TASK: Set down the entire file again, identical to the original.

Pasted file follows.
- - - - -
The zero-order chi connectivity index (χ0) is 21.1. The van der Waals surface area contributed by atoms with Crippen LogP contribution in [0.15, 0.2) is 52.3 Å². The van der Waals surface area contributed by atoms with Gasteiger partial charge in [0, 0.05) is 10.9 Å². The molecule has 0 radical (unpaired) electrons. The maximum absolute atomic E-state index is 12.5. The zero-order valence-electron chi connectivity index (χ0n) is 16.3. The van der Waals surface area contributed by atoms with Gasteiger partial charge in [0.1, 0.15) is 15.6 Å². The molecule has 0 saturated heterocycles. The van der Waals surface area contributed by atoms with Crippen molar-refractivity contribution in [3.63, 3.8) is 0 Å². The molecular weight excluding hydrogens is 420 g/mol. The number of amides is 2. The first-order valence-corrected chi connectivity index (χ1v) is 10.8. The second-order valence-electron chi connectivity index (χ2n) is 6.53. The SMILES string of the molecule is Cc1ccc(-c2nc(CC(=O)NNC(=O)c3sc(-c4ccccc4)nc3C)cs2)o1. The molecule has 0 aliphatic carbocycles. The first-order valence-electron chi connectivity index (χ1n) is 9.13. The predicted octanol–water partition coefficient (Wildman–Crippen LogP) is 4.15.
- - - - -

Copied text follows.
The zero-order chi connectivity index (χ0) is 21.1. The van der Waals surface area contributed by atoms with Crippen LogP contribution in [0.15, 0.2) is 52.3 Å². The van der Waals surface area contributed by atoms with Gasteiger partial charge in [0, 0.05) is 10.9 Å². The molecule has 0 radical (unpaired) electrons. The maximum absolute atomic E-state index is 12.5. The zero-order valence-electron chi connectivity index (χ0n) is 16.3. The van der Waals surface area contributed by atoms with Gasteiger partial charge in [0.1, 0.15) is 15.6 Å². The molecule has 0 saturated heterocycles. The van der Waals surface area contributed by atoms with Crippen molar-refractivity contribution in [3.63, 3.8) is 0 Å². The molecular weight excluding hydrogens is 420 g/mol. The number of amides is 2. The first-order valence-corrected chi connectivity index (χ1v) is 10.8. The second-order valence-electron chi connectivity index (χ2n) is 6.53. The SMILES string of the molecule is Cc1ccc(-c2nc(CC(=O)NNC(=O)c3sc(-c4ccccc4)nc3C)cs2)o1. The molecule has 0 aliphatic carbocycles. The first-order valence-electron chi connectivity index (χ1n) is 9.13. The predicted octanol–water partition coefficient (Wildman–Crippen LogP) is 4.15.